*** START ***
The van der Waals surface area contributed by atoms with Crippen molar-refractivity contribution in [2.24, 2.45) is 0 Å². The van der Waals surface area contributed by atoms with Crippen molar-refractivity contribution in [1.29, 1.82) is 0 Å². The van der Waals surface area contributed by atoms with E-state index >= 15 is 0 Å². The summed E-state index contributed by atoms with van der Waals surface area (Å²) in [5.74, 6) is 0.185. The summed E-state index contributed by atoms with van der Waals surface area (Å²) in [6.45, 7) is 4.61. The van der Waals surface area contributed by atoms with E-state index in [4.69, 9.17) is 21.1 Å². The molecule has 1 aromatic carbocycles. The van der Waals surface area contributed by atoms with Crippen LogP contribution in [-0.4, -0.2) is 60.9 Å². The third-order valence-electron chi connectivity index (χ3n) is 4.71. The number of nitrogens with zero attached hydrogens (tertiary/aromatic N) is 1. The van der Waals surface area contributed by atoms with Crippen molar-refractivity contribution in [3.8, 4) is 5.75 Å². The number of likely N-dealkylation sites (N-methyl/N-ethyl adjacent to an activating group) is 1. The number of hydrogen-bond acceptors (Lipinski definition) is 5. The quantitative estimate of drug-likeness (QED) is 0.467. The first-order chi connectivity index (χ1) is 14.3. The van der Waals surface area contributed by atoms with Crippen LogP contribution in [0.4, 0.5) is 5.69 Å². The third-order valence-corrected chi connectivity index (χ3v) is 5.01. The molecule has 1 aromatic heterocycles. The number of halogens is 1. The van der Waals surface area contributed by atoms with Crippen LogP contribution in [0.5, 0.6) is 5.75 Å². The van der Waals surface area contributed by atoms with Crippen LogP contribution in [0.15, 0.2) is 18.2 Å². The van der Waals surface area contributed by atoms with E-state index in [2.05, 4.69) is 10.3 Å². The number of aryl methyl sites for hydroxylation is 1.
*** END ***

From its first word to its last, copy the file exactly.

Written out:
The van der Waals surface area contributed by atoms with Crippen molar-refractivity contribution in [2.24, 2.45) is 0 Å². The van der Waals surface area contributed by atoms with Crippen molar-refractivity contribution in [1.29, 1.82) is 0 Å². The van der Waals surface area contributed by atoms with E-state index >= 15 is 0 Å². The summed E-state index contributed by atoms with van der Waals surface area (Å²) in [5.74, 6) is 0.185. The summed E-state index contributed by atoms with van der Waals surface area (Å²) in [6.45, 7) is 4.61. The van der Waals surface area contributed by atoms with E-state index in [4.69, 9.17) is 21.1 Å². The molecule has 1 aromatic carbocycles. The van der Waals surface area contributed by atoms with Crippen LogP contribution in [-0.4, -0.2) is 60.9 Å². The third-order valence-electron chi connectivity index (χ3n) is 4.71. The number of nitrogens with zero attached hydrogens (tertiary/aromatic N) is 1. The van der Waals surface area contributed by atoms with Crippen molar-refractivity contribution in [3.8, 4) is 5.75 Å². The number of likely N-dealkylation sites (N-methyl/N-ethyl adjacent to an activating group) is 1. The number of hydrogen-bond acceptors (Lipinski definition) is 5. The quantitative estimate of drug-likeness (QED) is 0.467. The first-order chi connectivity index (χ1) is 14.3. The van der Waals surface area contributed by atoms with Crippen LogP contribution in [0.4, 0.5) is 5.69 Å². The third-order valence-corrected chi connectivity index (χ3v) is 5.01. The molecule has 1 aromatic heterocycles. The number of halogens is 1. The van der Waals surface area contributed by atoms with Crippen LogP contribution in [0.5, 0.6) is 5.75 Å². The van der Waals surface area contributed by atoms with Crippen LogP contribution in [0.15, 0.2) is 18.2 Å². The van der Waals surface area contributed by atoms with E-state index in [2.05, 4.69) is 10.3 Å². The number of aryl methyl sites for hydroxylation is 1.